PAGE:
if the President determines that it is not safe to remove them by such date, by no later than December 31, 2011.
Proponent's Argument for voting Yes: [Rep. Kucinich, D-OH]:The American people oppose this war by a margin of two to one. Nearly 2/3 of Americans say the war isn't worth fighting. We are spending $100 billion per year on this war. There are those who are saying the war could last at least another 10 years. Are we willing to spend another $1 trillion on a war that doesn't have any exit plan, for which there is no timeframe to get out, no endgame, where we haven't defined our mission? The question is not whether we can afford to leave. The question is, can we afford to stay? And I submit we cannot afford to stay.
The counterintelligence strategy of General Petraeus is an abysmal failure, and it needs to be called as such.
Opponent's Argument for voting No: [Rep. Ros-Lehtinen, R-FL]: This resolution would undermine the efforts of our military and our international partners in Afghanistan and would gravely harm our Nation's security. 3,000 people died on Sep. 11 because we walked away once from Afghanistan, thinking that it didn't matter who controlled that country. We were wrong then. Let us not make the same mistake twice. Completing our mission in Afghanistan is essential to keeping our homeland safe. This is about our vital national security interests. It is about doing what is necessary to ensure that al Qaeda and other extremists cannot reestablish safe havens such as the ones they had in Afghanistan when the 9/11 attacks were planned against our Nation and our people. The enemy, indeed, is on the run. It is demoralized and divided. Let us not give up now.
Reference: Resolution on Afghanistan;
; vote number 11-HV193
on Mar 17, 2011
Voted NO on investigating Bush impeachment for lying about Iraq.
OnTheIssues.org Explanation: This vote is on referring the impeachment resolution to a Congressional Committee to decide further action (not on impeachment itself).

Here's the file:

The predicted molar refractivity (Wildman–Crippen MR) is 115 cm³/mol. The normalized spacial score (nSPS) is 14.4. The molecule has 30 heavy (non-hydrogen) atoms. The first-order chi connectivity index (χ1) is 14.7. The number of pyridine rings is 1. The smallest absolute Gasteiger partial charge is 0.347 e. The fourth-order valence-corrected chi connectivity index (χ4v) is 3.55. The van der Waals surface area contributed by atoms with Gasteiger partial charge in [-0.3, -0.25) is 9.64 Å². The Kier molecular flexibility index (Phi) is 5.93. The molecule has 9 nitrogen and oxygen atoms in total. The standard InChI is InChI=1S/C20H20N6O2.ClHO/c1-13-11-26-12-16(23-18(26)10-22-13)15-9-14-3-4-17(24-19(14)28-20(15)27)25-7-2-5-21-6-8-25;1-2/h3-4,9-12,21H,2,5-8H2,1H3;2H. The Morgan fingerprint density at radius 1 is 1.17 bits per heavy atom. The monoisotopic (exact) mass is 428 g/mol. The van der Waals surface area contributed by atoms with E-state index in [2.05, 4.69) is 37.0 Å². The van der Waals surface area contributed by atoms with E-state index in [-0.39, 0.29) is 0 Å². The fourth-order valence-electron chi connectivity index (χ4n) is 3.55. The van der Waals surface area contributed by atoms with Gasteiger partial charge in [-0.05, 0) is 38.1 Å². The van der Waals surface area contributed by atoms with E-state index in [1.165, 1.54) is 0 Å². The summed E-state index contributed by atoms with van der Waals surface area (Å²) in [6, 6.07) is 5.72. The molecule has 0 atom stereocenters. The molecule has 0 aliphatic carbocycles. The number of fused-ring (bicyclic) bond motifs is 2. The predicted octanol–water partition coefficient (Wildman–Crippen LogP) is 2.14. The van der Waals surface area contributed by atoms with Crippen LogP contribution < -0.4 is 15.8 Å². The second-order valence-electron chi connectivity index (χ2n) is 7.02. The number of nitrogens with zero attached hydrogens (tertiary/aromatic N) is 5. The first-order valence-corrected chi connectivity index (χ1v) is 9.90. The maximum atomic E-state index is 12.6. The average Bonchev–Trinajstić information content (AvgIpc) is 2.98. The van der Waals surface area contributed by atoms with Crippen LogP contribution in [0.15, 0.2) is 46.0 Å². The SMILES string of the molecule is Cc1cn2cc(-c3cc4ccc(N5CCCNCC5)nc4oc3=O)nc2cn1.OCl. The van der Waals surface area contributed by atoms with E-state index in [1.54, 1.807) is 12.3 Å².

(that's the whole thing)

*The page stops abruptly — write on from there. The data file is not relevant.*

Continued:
Congressional Summary: Resolved, That President George W. Bush be impeached for committing the following abuses of power:
Article I--Creating a Secret Propaganda Campaign To Manufacture a False Case for War Against Iraq
Article VI & VIII--Invading Iraq in Violation of H.J. Res. 114, the U.N. Charter and International Criminal Law
Article X--Falsifying Accounts of US Troop Deaths and Injuries for Political Purposes
Article XI--Establishment of Permanent US Military Bases in Iraq
Article XII--Initiating a War Against Iraq for Control of That Nation's Natural Resources
Article XVII--Detaining Indefinitely and Without Charge Persons Both US Citizens and Foreign Captives
Article XXIV--Spying on American Citizens, Without a Court-Ordered Warrant, in Violation of the
Article XXVI--Announcing the Intent To Violate Laws With Signing Statements, and Violating Those Laws
Proponents' arguments for voting YEA: Rep. Kucinich: Now is the time for this Congress to examine the actions that led us into this war, just as we must work to bring our troops home. This resolution is a very serious matter and I urge the Committee on Judiciary to investigate and carefully consider this resolution.
Rep. Wasserman-Schultz: Impeachment is a lengthy process which would divide Congress and this nation even more deeply than we are divided right now. Referring this resolution to the House Judiciary Committee is the constitutionally appropriate process that should be pursued.
Rep. Ron Paul: I rise, reluctantly, in favor of referring that resolution to the House Judiciary Committee for full consideration, which essentially directs the committee to examine the issue more closely than it has done to this point.
Reference: The Kucinich Privilege Resolution;
; vote number 2008-401
on Jun 11, 2008
Voted NO on redeploying US troops out of Iraq starting in 90 days.